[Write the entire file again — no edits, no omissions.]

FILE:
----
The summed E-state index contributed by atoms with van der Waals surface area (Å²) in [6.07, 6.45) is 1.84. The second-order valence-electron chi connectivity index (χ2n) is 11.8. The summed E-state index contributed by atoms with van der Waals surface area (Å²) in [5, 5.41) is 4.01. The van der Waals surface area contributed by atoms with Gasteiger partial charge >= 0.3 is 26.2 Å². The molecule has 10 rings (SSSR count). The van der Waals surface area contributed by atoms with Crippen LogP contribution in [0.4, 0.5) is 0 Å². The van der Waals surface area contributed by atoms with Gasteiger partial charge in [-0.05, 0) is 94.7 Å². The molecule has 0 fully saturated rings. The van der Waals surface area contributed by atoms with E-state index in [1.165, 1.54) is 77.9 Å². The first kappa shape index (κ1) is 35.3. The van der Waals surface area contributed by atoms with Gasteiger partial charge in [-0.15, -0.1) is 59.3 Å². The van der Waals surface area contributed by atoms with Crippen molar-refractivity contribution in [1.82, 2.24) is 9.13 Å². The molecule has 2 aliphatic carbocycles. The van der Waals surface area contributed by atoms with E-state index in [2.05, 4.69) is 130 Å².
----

The summed E-state index contributed by atoms with van der Waals surface area (Å²) in [6.07, 6.45) is 1.84. The second-order valence-electron chi connectivity index (χ2n) is 11.8. The summed E-state index contributed by atoms with van der Waals surface area (Å²) in [5, 5.41) is 4.01. The van der Waals surface area contributed by atoms with Gasteiger partial charge >= 0.3 is 26.2 Å². The molecule has 10 rings (SSSR count). The van der Waals surface area contributed by atoms with Crippen LogP contribution in [0.4, 0.5) is 0 Å². The van der Waals surface area contributed by atoms with Gasteiger partial charge in [-0.05, 0) is 94.7 Å². The molecule has 0 fully saturated rings. The van der Waals surface area contributed by atoms with E-state index in [1.165, 1.54) is 77.9 Å². The first kappa shape index (κ1) is 35.3. The van der Waals surface area contributed by atoms with Gasteiger partial charge in [-0.15, -0.1) is 59.3 Å². The van der Waals surface area contributed by atoms with Crippen molar-refractivity contribution in [1.82, 2.24) is 9.13 Å². The molecule has 2 aliphatic carbocycles. The van der Waals surface area contributed by atoms with E-state index in [2.05, 4.69) is 130 Å².